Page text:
The paper, "Science Achievement Gaps Begin Very Early, Persist, and Are Largely Explained by Modifiable Factors, by Paul Morgan, director of the Center for Educational Disparities, published in 2016, is already being considered a "highly cited paper" on Web of Science, having received enough citations to place it in the top one percent of the…

Morgan's study on science achievement gaps fourth most read

March 02, 2017

Research on school climate; shifts in race, income and gender-based achievement gaps; learning tools and approaches; and more appeared in the 20 most popular journal articles published by the American Educational Research Association in 2016. Based on the number of times they were accessed online, the following were the most popular AERA research articles published in 2016.
(Full articles can be…

SLEIC Brain Awareness Week

February 28, 2017

SLEIC is celebrating The Dana Foundation's Brain Awareness Week! Come join us to learn about the brain, aging, aphasia, and the exciting brain research being conducted at Penn State! Contact Kaitlyn Litcofsky at kal378@psu.edu for any questions.
Events:
SLEIC Brain Awareness Week: Healthy Aging
Hear from SLEIC Director Dr. Michele Diaz about aging and the brain.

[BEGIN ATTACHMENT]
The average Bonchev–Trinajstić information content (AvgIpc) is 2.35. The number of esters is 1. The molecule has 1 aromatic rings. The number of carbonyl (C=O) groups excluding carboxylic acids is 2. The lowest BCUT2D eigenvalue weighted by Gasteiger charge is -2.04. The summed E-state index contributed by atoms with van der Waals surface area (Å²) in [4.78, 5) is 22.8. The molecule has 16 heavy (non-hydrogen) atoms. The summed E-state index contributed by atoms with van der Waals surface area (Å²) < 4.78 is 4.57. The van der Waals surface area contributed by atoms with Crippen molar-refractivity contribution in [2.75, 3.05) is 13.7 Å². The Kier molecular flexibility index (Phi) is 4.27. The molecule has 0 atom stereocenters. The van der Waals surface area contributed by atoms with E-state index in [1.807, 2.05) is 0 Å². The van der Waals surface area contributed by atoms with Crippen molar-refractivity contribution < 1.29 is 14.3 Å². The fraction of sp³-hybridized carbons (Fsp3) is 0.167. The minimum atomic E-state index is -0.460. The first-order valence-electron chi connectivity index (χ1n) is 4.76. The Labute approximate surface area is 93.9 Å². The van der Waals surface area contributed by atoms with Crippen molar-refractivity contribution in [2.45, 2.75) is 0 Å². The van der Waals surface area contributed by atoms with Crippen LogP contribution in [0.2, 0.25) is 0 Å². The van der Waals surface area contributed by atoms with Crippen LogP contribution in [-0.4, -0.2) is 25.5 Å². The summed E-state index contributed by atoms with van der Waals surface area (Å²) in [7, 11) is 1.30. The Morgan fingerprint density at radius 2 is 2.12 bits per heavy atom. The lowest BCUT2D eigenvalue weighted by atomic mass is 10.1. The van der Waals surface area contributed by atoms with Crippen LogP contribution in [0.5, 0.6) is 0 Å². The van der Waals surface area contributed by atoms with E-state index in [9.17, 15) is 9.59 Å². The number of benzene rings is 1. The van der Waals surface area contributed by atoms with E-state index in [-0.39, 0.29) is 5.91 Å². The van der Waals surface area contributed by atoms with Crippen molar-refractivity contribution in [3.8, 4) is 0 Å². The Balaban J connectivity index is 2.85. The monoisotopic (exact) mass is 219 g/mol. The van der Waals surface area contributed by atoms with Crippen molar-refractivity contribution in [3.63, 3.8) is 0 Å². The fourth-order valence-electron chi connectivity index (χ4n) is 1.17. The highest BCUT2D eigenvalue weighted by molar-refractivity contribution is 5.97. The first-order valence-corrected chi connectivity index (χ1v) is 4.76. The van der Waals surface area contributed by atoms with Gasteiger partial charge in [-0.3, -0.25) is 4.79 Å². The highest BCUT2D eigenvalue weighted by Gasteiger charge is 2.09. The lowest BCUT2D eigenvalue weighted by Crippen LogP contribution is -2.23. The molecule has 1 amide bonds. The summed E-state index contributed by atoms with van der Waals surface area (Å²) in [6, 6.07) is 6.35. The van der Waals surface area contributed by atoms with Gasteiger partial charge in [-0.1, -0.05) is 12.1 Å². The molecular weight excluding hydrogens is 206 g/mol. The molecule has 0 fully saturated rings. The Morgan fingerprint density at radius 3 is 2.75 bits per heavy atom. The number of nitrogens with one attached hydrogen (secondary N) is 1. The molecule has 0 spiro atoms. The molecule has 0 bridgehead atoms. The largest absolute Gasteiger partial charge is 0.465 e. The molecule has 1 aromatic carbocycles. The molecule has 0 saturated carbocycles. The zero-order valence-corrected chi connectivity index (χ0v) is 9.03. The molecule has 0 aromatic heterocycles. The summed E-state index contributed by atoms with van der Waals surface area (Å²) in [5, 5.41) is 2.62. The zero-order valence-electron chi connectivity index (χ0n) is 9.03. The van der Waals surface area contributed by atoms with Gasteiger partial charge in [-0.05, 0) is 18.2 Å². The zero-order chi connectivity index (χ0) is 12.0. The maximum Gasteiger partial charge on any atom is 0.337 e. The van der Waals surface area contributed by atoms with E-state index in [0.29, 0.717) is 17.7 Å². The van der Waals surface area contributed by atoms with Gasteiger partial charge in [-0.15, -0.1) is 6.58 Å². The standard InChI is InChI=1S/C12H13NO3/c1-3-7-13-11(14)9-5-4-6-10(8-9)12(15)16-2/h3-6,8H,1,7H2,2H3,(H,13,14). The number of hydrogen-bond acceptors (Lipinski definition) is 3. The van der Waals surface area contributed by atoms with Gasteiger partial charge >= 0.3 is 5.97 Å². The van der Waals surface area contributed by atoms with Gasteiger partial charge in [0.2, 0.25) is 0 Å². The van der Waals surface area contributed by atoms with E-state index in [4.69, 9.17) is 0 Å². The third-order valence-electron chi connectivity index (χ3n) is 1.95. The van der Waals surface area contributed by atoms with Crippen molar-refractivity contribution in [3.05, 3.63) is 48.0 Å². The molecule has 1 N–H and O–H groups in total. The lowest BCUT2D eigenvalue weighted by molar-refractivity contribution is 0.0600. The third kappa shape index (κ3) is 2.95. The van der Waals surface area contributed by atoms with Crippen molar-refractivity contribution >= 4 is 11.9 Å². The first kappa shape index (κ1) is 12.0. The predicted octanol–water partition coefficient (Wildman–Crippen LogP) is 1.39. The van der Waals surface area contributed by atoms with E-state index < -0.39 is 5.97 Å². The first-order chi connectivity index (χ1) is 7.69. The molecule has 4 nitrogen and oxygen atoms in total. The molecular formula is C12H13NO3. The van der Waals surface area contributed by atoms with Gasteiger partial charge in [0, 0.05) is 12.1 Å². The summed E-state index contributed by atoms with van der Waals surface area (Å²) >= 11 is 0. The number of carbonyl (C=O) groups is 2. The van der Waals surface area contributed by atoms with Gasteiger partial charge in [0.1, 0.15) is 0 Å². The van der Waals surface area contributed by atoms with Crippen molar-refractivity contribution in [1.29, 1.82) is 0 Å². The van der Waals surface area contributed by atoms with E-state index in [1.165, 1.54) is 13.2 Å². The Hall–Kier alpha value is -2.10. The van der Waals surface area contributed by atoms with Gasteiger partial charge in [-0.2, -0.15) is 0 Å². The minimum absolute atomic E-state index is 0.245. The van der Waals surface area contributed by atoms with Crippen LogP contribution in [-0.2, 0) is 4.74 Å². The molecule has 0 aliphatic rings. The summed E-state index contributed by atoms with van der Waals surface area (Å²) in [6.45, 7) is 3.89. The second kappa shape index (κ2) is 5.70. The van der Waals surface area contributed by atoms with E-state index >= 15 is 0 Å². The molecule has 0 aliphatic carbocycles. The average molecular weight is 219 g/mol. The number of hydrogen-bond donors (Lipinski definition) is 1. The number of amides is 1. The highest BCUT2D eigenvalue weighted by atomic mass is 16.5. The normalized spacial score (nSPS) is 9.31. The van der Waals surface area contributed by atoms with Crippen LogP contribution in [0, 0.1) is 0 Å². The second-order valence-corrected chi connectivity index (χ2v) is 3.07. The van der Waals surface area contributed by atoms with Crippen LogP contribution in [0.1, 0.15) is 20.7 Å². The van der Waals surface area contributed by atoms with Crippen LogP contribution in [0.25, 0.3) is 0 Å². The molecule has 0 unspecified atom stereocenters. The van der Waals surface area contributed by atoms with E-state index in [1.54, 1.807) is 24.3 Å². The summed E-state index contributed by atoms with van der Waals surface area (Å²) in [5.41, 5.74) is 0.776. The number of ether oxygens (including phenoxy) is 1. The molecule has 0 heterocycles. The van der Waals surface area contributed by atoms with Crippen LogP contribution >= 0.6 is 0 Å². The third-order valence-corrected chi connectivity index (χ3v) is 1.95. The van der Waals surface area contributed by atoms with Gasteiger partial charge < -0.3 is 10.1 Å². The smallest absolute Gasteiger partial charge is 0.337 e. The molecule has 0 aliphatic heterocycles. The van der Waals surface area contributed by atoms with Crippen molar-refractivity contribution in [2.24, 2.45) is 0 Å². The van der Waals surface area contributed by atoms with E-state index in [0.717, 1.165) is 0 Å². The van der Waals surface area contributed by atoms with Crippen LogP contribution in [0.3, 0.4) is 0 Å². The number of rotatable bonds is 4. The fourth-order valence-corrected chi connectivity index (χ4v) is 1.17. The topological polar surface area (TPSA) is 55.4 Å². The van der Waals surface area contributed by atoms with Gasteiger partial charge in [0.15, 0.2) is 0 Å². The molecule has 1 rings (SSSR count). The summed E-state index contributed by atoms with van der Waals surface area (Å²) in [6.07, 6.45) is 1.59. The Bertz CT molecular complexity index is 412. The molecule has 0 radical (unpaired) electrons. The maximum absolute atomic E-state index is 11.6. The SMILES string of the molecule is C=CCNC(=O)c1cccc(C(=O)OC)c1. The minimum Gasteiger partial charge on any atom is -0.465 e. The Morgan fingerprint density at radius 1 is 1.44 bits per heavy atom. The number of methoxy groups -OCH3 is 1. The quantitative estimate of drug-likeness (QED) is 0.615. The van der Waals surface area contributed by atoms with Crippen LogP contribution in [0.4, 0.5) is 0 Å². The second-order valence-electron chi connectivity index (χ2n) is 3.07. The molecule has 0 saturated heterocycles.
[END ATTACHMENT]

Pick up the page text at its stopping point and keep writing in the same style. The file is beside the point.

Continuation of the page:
Monday, March 13th, 4pm, Schlow Library,…

Morgan's research cited in "The Atlantic"

February 27, 2017

The Institute of Educational Sciences-funded project on early science achievement gaps, lead by Paul Morgan, director of Penn State's Center for Educational Disparities Research and professor in the department of education policy studies, was cited in a story in "The Atlantic" about using Sesame Street to help preschoolers better understand science. To read more, go to…

Morgan talks disparities in education on School Psyched! podcast

February 24, 2017

Paul Morgan, director of Penn State's Center for Educational Disparities Research and professor in the department of education policy studies, was recently a guest on the podcast "School Psyched!". He talked about racial and ethnic disparities in disability identification in U.S. schools. To watch the podcast, go to…

Morgan part of journal anniversary volume

February 07, 2017

A paper co-authored by Paul Morgan, director of the Center for Educational Disparities Research (CEDR) and professor of education at Penn State, is being republished in The Journal of Special Education as part of their 50th anniversary volume.
In the paper, “A Propensity Score Matching Analysis of the Effects of Special Education Services”, Morgan and his colleagues quantify the effectiveness of special education services on children’s…

Final Rule Released on Identifying Racial Bias in Special Education

December 13, 2016

Education Week cited CEDR director and PRI associate Paul Morgan's research in a story about a new set of regulations just released by the U.S. Department of Education.
With just a handful of weeks left in this presidential administration, the U.S. Department of Education released a final rule Monday that could have a major impact on how districts spend their federal special education…

Cap hits English learners hardest, cites Paul Morgan's research

December 12, 2016

Immigrants less able to overcome special ed barriers
Houston Chronicle Sunday11 Dec 2016By Brian M. Rosenthal
VICTORIA — Refugees, immigrants and other kids who do not speak English are entitled to the same special education services as native speakers. But in this Southeast Texas city, they seldom get them.